The increased scrutiny of and measures taken against certain Chinese companies operating in the U.S. have already caused Chinese enterprises to consider their investment treaty options. To the extent the Chinese government responds in kind, U.S. companies will no doubt follow suit. The main issue to navigate is the fact that there is no investment treaty in force between China and the U.S. This effectively bars any investment treaty claim unless the impacted investment was made through a third state that has concluded an investment treaty with China/U.S. The lack of an investment treaty between China and the U.S., makes “investment treaty structuring” of new investments imperative. The second hurdle is that most investment treaties do not apply to the “pre-establishment” stage, i.e. where a foreign investment is blocked at the investment stage. Typically, an investment treaty is engaged only where the government measures affect an existing investment.

How does your experience assisting clients in a wide range of sectors enhance your arbitration practice? How do you ensure you develop in-depth sector knowledge?

Depending on the nature of your practice, it may not be viable to limit your practice to only one industry or one type of dispute. It therefore enhances the practice, both as counsel and as arbitrator, to have the capability to handle disputes across a range of sectors. It should also be noted that for certain types of disputes, subject matter expertise may be more important than industry experience. At the same time, it is not possible to be a “jack of all trades”. The only way to develop and maintain sufficient in-depth sector experience is through actual experience.

In your experience, what advantages can clients benefit from in hiring a multilingual arbitrator?

Even if the arbitration is conducted in English, if the documents are in another language or many of the witnesses will testify in another language, having arbitrators who are proficient in that language not only reduces costs, but also ensures that the nuances of the written and oral evidence are not lost.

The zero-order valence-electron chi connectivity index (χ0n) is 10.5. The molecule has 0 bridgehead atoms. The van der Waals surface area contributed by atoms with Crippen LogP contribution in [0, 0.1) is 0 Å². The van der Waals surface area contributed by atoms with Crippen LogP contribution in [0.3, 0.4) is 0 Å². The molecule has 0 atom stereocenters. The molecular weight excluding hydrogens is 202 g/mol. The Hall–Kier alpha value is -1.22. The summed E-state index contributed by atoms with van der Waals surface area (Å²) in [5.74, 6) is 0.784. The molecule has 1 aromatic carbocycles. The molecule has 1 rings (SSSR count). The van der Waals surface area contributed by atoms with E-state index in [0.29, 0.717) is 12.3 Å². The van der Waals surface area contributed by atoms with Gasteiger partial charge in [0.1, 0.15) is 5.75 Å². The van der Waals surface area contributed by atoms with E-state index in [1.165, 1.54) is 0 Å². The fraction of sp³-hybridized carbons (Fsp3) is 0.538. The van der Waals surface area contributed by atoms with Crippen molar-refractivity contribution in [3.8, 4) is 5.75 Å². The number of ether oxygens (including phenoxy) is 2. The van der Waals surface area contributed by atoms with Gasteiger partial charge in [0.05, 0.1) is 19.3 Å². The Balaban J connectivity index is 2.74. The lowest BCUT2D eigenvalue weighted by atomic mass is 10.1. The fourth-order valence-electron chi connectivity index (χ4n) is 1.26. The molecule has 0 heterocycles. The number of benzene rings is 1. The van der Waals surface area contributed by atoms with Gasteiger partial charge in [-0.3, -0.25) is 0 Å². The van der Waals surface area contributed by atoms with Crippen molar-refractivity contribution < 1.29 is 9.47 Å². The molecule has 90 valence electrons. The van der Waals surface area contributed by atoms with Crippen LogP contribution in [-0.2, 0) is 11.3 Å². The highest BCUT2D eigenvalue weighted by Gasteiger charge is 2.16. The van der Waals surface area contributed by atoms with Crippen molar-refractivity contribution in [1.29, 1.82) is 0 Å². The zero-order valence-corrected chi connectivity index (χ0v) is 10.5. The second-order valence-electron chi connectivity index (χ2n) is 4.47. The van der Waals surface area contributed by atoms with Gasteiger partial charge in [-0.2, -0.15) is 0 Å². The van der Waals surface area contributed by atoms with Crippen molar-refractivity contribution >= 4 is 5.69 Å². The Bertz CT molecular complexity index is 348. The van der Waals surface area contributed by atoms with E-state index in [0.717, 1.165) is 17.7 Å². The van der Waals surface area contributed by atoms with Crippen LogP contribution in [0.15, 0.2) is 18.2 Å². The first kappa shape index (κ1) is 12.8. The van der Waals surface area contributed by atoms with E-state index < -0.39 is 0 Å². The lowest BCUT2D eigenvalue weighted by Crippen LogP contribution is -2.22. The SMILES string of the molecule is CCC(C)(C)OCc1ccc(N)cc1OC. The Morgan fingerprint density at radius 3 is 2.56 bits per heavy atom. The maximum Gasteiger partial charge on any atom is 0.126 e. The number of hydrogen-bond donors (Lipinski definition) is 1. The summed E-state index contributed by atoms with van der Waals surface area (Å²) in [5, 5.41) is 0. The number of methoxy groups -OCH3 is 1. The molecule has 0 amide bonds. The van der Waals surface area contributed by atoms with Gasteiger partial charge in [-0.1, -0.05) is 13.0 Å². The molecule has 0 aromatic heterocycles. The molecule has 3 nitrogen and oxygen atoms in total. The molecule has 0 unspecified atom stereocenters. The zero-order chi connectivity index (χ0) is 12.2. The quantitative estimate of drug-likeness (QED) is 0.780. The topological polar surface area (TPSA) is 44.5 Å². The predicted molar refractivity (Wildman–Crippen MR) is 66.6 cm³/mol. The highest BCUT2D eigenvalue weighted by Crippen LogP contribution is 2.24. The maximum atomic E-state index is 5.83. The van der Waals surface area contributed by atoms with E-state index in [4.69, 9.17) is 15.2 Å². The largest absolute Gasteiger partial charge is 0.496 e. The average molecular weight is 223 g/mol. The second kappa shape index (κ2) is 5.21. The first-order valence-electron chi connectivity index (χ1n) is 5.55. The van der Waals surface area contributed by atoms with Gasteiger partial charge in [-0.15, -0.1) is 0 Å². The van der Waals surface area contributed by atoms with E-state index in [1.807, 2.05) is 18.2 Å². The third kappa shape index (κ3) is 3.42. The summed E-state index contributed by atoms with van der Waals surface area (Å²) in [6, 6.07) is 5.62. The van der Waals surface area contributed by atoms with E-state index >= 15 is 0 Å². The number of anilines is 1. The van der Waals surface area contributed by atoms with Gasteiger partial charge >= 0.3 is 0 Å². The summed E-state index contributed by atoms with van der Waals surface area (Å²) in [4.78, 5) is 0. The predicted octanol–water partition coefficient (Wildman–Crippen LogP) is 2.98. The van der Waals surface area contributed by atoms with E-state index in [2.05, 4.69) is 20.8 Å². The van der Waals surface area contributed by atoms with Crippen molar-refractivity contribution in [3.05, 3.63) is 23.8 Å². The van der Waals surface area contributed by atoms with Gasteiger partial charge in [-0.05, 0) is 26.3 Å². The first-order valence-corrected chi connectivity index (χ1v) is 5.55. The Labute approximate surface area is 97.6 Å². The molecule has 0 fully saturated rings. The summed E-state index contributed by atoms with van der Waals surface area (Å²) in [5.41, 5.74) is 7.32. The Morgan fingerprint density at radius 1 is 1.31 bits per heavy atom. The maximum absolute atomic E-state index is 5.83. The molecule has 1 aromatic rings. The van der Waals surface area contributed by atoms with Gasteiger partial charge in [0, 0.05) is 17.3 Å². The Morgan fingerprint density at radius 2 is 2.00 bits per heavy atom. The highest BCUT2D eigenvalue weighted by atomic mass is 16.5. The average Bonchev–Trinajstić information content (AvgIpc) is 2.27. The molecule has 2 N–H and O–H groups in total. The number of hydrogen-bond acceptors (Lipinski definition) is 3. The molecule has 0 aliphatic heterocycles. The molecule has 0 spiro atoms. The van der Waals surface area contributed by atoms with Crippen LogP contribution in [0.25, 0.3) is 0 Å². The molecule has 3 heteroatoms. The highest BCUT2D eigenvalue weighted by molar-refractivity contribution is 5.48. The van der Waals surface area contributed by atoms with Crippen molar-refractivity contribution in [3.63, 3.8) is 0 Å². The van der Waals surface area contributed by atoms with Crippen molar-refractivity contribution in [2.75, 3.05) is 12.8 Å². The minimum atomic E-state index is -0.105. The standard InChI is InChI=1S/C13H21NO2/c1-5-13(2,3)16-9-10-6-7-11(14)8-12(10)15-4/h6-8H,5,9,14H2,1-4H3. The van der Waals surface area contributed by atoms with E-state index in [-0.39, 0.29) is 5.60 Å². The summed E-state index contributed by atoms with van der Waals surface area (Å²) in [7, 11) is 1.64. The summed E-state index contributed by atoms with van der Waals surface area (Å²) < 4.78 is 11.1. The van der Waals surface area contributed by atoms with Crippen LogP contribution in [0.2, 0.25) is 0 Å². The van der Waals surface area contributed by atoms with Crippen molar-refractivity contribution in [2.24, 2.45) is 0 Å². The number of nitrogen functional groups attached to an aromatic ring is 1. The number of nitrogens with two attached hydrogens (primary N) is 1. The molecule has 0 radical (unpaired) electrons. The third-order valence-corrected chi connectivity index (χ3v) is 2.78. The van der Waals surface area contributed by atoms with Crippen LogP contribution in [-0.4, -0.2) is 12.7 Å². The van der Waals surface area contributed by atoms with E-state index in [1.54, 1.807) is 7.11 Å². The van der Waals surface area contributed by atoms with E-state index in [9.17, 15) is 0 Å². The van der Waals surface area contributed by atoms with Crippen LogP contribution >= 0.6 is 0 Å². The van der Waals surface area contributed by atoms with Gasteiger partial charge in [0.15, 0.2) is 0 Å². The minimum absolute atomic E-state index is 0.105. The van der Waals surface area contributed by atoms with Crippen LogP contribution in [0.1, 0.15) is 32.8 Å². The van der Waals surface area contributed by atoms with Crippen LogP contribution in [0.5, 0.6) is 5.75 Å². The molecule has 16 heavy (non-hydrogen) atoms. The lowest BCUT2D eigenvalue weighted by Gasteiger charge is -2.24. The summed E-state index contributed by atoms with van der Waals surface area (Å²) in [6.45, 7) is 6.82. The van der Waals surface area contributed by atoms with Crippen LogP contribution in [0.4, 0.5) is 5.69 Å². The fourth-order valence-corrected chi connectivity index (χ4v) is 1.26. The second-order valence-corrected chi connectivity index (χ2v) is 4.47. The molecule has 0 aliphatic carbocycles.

Do you envisage the emergence of any new arbitration seats that will rival those currently most popular?

I believe there always will be healthy competition between established seats and new seats. 25 years ago, few practitioners would have expected Hong Kong and Singapore to be among the top three seats globally. Similarly, other seats will emerge and take a share of the market. In Asia, for instance, I believe that both Korea and Japan will continue to develop as seats and grow stronger over time.

What advice would you give to budding arbitrators hoping to one day be in your position?

My first piece of advice for young practitioners is to seize every opportunity for “learning by doing”. Do not say no to an internship opportunity or associate position to pursue a second or third master’s degree. Studying is a marvellous experience, but it does not teach you the art and craft of arbitration in the same way as working cases. My second piece of advice is to remain humble and appreciate that the process of learning never ends. I have had the privilege to learn from some of the very best arbitration practitioners at different stages of my career – as junior associate, senior associate and partner – something for which I am forever grateful.